High-level radiation hot spots can be detected at a sports complex in Japan’s northeastern Fukushima prefecture, where the 2020 Tokyo Olympics torch relay will kick off next year, according to a report by environmental group Greenpeace.
The study, published on Wednesday, revealed that radiation levels around the J-Village sports camp were over 1,700 times higher than prior to the 2011 massive earthquake and tsunami that triggered the Fukushima Daiichi nuclear disaster.
J-Village is home to a 5,000-capacity stadium, 11 soccer fields, a gym, swimming pool, and hotel and conference center. It is around 12 miles (20 kilometers) south of the now-disabled nuclear plant.
Radiation levels at the complex reached as high as 71 microsieverts per hour at the hot spots, even though the Japanese government has pledged to keep the reading to below 0.23 microsieverts per hour, the Greenpeace report said.
One million microsieverts is equal to 1 sievert, the unit used to measure radiation and quantify the amount absorbed by the body.
According to the International Atomic Energy Agency, an average person receives natural exposure to radiation of 2,400 microsieverts a year, but a very large dose may result in heightened risks of long-term health effects like cancer.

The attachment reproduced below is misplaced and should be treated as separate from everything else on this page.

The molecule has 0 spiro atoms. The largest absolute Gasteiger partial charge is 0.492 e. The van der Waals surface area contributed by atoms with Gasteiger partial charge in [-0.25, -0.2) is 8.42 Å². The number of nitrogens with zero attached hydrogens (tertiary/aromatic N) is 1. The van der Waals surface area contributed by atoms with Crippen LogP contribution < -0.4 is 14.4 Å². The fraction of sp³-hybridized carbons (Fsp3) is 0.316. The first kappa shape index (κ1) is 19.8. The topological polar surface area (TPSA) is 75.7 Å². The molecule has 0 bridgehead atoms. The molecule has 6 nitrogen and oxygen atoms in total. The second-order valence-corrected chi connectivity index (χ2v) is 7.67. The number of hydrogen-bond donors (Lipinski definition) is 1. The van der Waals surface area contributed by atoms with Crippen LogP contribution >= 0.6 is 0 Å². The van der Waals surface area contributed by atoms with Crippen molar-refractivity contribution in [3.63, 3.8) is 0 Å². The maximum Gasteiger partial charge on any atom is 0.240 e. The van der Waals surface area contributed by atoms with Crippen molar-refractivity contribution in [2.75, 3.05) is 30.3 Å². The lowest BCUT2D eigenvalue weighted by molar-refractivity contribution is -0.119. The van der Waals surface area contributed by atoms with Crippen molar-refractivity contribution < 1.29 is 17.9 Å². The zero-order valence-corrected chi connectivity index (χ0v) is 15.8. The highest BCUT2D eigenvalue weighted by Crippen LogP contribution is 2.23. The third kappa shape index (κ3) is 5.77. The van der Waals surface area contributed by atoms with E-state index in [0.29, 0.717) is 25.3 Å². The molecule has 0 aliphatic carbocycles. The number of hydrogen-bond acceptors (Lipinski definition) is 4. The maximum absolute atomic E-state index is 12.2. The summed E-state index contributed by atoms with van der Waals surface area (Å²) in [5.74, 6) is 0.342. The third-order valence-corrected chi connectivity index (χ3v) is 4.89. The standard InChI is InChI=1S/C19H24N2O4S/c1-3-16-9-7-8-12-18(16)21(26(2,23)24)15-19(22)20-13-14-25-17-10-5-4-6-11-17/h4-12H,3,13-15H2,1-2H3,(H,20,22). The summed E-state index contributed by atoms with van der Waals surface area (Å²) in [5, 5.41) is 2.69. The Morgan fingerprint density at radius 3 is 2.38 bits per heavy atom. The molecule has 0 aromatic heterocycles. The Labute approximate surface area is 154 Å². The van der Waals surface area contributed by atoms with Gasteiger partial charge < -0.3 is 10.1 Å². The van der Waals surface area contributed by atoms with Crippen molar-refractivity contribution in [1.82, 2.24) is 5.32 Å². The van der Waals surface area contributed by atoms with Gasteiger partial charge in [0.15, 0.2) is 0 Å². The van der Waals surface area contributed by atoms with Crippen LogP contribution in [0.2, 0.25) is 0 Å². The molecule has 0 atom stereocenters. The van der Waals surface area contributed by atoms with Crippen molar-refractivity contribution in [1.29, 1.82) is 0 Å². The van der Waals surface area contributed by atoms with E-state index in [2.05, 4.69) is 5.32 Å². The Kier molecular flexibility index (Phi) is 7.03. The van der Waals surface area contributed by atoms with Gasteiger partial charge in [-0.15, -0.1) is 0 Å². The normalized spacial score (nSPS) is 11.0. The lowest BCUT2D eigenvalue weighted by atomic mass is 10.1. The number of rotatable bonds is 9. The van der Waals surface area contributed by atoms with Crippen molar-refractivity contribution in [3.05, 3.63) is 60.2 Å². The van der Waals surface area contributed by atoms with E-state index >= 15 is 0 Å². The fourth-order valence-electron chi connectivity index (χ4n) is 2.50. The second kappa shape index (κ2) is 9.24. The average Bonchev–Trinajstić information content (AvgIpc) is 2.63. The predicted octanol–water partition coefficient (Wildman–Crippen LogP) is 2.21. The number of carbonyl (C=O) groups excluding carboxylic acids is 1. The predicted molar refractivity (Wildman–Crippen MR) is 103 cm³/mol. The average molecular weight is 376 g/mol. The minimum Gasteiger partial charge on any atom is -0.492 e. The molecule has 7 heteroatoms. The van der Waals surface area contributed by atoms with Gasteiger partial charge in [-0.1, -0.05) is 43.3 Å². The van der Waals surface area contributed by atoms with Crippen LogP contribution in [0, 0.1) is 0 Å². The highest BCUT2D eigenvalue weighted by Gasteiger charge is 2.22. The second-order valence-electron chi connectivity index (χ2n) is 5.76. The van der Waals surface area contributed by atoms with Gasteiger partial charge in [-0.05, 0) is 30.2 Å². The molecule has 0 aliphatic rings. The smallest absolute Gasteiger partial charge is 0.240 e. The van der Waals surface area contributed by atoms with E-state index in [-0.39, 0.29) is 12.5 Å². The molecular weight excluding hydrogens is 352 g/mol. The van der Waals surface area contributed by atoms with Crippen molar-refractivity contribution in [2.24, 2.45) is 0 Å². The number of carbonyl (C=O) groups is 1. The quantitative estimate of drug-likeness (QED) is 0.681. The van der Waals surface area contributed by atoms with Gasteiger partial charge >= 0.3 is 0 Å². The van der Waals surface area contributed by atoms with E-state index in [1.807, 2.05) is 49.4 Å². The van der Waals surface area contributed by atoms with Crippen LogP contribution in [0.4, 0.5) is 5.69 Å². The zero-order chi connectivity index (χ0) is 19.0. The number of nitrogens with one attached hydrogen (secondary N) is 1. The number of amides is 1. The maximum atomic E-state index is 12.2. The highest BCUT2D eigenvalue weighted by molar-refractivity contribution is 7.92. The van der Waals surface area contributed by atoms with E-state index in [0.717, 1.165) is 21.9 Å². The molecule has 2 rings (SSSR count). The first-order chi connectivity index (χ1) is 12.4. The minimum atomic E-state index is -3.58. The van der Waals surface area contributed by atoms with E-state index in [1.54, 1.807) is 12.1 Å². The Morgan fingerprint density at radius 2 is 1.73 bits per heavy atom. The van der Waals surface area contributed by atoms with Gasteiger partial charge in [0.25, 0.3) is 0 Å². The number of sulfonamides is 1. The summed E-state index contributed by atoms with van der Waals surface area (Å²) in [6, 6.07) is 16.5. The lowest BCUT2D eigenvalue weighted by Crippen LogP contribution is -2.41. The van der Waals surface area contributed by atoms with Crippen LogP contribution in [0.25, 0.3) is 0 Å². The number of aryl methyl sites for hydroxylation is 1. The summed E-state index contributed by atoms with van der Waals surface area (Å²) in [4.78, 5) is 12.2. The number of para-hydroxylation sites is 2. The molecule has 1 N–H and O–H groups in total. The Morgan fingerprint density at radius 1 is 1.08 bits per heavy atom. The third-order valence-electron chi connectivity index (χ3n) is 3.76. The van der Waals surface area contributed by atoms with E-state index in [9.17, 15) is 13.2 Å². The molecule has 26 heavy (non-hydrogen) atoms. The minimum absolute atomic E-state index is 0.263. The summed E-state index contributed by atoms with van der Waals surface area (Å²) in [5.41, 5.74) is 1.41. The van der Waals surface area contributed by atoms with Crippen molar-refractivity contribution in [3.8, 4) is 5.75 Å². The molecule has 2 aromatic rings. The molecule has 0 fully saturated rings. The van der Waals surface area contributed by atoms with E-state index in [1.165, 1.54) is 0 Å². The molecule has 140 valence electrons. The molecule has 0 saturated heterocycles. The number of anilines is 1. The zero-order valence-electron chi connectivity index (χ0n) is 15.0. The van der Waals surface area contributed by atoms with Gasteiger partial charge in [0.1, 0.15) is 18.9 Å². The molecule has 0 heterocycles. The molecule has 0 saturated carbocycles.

Using Greenpeace’s calculations, people staying near the stadium could be exposed to a greater amount of radiation in just over a day than they would naturally experience in a year.
Public health concern
Kauze Suzuki, energy campaigner at Greenpeace Japan, said while the general radiation levels at the stadium remained low, the hot spots were concerning because they were detected in areas visited by a large number of people.
“These radiation hot spots are of significant public health concern,” he said, adding the group called on the Japanese government to “act urgently and to initiate immediate decontamination.”
In March 2011, the Fukushima Daiichi nuclear plant, about 130 miles (210km) northeast of Tokyo, was damaged by a tsunami resulting from a magnitude 9.0 earthquake that sparked reactor meltdowns and leaked high levels of radioactive material into the sea and air.
In response to the report, Japan’s environment ministry said it had conducted further decontamination work and would enhance radiation monitoring at the stadium, where the Japanese leg of the Olympic torch relay will start on March 26, 2020.
Speaking to CNN on Thursday, a deputy counselor at Japan’s Ministry of the Environment, Kishiko Yokoyama, said the government has worked with the Tokyo Electric Power Company (TEPCO) — which owned the nuclear plant — to decontaminate the area.
“The radiation was found in a corner of a parking lot adjacent to the J-Village,” she said. “TEPCO is investigating why the high radiation level was found in that spot.”
She added the government would enhance monitoring of radiation levels at the stadium to ensure the safety of athletes and spectators.
Japan will host the 2020 Summer Olympics in Tokyo from July 24 to August 9 next year.
In a statement, organizers of the Games said they were waiting to hear the result of the investigation, and have been working with the Japanese government to ensure the event’s success.
The statement said the Olympic torch relay would be “a grand start for us and we would like to coordinate with relevant parties to continue the preparation.”